The request for touch in cinema sent me to sensesofcinema dot com.  Under book 
reviews there's mention of a book called The Tactile Eye by someone named 
Jennifer Barker.  It's reviewed by Carl Plantinga, who I think of as reductive 
and empirical, American.  Which made me think of another American, William 
Wees, and his Light Moving in Time, which I could never manage to read.  It's 
not about touch, but it's in the spirit.  There's discussion of Brakhage and 
notions like "the untutored eye."  The search could be broadened to references 
to "haptic cinema," which would send us to Laura Marks and Guiliana Bruno, but 
all this raises a question.  What kind of reader do we have in mind?  What 
kinds of reading are there?  For one kind a text is like a screening programs, 
or like turning on the tv to watch prices and trends.  The "renewed" interest 
in "expanded cinema" falls into this category, it has the same feel.  What's on 
screen is supposed to be
 subordinated to the live event, somehow insufficient without it, in theory 
anyway.  Another kind of reader does not read for guidance or confirmation and 
will lose patience with texts on film, simply because the reason for making a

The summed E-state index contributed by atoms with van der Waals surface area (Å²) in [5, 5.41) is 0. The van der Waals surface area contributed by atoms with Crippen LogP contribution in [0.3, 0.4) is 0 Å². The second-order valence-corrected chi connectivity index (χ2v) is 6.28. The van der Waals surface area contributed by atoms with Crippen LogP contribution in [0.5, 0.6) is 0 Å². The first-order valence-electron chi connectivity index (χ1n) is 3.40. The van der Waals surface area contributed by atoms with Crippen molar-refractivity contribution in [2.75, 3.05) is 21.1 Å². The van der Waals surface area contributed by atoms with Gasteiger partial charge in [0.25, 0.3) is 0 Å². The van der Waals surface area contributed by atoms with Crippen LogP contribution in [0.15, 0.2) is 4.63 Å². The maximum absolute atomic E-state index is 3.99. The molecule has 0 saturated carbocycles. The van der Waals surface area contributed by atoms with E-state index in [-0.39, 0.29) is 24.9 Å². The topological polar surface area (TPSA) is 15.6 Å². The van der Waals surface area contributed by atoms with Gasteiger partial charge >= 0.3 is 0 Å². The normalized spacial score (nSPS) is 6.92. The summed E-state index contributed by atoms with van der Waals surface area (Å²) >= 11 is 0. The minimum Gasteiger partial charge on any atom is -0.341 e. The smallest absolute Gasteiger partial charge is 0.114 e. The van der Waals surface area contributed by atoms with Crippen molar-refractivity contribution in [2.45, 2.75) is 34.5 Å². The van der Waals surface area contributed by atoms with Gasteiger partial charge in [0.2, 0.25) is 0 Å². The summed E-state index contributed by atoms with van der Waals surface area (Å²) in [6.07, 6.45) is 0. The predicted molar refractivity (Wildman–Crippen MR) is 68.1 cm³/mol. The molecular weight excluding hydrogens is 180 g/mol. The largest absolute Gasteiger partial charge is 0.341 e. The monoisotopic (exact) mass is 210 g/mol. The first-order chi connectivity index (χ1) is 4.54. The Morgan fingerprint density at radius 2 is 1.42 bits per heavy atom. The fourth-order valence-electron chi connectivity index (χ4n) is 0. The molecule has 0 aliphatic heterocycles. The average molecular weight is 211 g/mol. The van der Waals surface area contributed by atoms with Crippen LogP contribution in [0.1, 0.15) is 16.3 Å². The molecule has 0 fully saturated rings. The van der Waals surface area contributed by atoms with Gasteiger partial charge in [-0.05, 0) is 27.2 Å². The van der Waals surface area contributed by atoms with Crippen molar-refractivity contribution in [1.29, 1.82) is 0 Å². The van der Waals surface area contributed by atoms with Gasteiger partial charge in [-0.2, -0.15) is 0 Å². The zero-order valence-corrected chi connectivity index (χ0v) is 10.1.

film has little to do with what might have been said about it, or even with 
what might have been shown.  But why does "performance" here seem to be 
restricted to variations on the process of projection?  Is it because 
projection fits the model of a spectatorship familiar to a writer?  The 
performance is, then, a vehicle of delivery, delivery having moved from the tv 
studio, the cassette tape, the .mov file, to the interior of a large room.  Is 
it then supposed to expose all that apparatus stuff video explored when we just 
had broadcast tv?  On work hosted by ubuweb we seem to see film's tactile 
surface.   We could talk with Marks about mourning and loss, but suppose the 
screen simply cannot sustain the interest it did
 in 2000.  We're long past the death of Kodak.  Every screen surface is just 
more digital filtering or lens work, which brings me back to that gallery, only 
without its projections.  It's now a film shoot, only without the acting.  Or 
it's a space for public participation.  Bring the camera, but I wouldn't expect 
anyone who just watches movies to find this interesting.  The gallery's 
advantage is now its capacity to take us out of one public space (projected 
image) and put us into another (camera and its environment).  At any rate, 
without this use of the gallery, I find myself thinking more about media 
archaeology than images, about the technologies of storage, including text.  If 
it's going to be materiality that interests us, why must it only be an image 
and its projection?

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